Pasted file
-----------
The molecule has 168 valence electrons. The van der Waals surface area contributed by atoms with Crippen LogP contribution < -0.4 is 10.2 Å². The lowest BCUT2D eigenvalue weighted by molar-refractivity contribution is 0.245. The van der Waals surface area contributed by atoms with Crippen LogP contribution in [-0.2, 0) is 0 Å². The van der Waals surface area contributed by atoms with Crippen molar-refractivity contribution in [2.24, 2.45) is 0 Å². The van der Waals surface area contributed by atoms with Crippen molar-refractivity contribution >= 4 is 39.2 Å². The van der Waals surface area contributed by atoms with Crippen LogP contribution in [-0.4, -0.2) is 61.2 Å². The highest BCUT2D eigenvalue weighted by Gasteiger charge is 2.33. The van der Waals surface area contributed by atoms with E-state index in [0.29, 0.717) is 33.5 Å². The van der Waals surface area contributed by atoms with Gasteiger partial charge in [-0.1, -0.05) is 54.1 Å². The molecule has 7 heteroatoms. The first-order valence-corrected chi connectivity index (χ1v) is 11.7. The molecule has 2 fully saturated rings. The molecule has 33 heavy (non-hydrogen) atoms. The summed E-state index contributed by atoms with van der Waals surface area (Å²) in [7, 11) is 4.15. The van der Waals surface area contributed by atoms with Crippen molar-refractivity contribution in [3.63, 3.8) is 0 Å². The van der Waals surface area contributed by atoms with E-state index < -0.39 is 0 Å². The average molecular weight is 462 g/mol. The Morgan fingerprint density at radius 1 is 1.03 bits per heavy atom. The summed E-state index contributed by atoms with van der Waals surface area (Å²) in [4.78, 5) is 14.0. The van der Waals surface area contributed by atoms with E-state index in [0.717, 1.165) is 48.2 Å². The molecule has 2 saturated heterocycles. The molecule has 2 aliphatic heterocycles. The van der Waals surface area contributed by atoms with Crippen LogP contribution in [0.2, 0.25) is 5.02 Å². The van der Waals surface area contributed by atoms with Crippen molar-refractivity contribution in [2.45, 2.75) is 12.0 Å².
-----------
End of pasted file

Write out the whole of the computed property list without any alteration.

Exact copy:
The molecule has 168 valence electrons. The van der Waals surface area contributed by atoms with Crippen LogP contribution < -0.4 is 10.2 Å². The lowest BCUT2D eigenvalue weighted by molar-refractivity contribution is 0.245. The van der Waals surface area contributed by atoms with Crippen LogP contribution in [-0.2, 0) is 0 Å². The van der Waals surface area contributed by atoms with Crippen molar-refractivity contribution in [2.24, 2.45) is 0 Å². The van der Waals surface area contributed by atoms with Crippen molar-refractivity contribution >= 4 is 39.2 Å². The van der Waals surface area contributed by atoms with Crippen LogP contribution in [-0.4, -0.2) is 61.2 Å². The highest BCUT2D eigenvalue weighted by Gasteiger charge is 2.33. The van der Waals surface area contributed by atoms with E-state index in [0.29, 0.717) is 33.5 Å². The van der Waals surface area contributed by atoms with Gasteiger partial charge in [-0.1, -0.05) is 54.1 Å². The molecule has 7 heteroatoms. The first-order valence-corrected chi connectivity index (χ1v) is 11.7. The molecule has 2 fully saturated rings. The molecule has 33 heavy (non-hydrogen) atoms. The summed E-state index contributed by atoms with van der Waals surface area (Å²) in [7, 11) is 4.15. The van der Waals surface area contributed by atoms with Crippen molar-refractivity contribution in [3.63, 3.8) is 0 Å². The van der Waals surface area contributed by atoms with E-state index < -0.39 is 0 Å². The average molecular weight is 462 g/mol. The Morgan fingerprint density at radius 1 is 1.03 bits per heavy atom. The summed E-state index contributed by atoms with van der Waals surface area (Å²) in [4.78, 5) is 14.0. The van der Waals surface area contributed by atoms with E-state index in [0.717, 1.165) is 48.2 Å². The molecule has 2 saturated heterocycles. The molecule has 2 aliphatic heterocycles. The van der Waals surface area contributed by atoms with Crippen LogP contribution in [0.2, 0.25) is 5.02 Å². The van der Waals surface area contributed by atoms with Crippen molar-refractivity contribution in [2.45, 2.75) is 12.0 Å².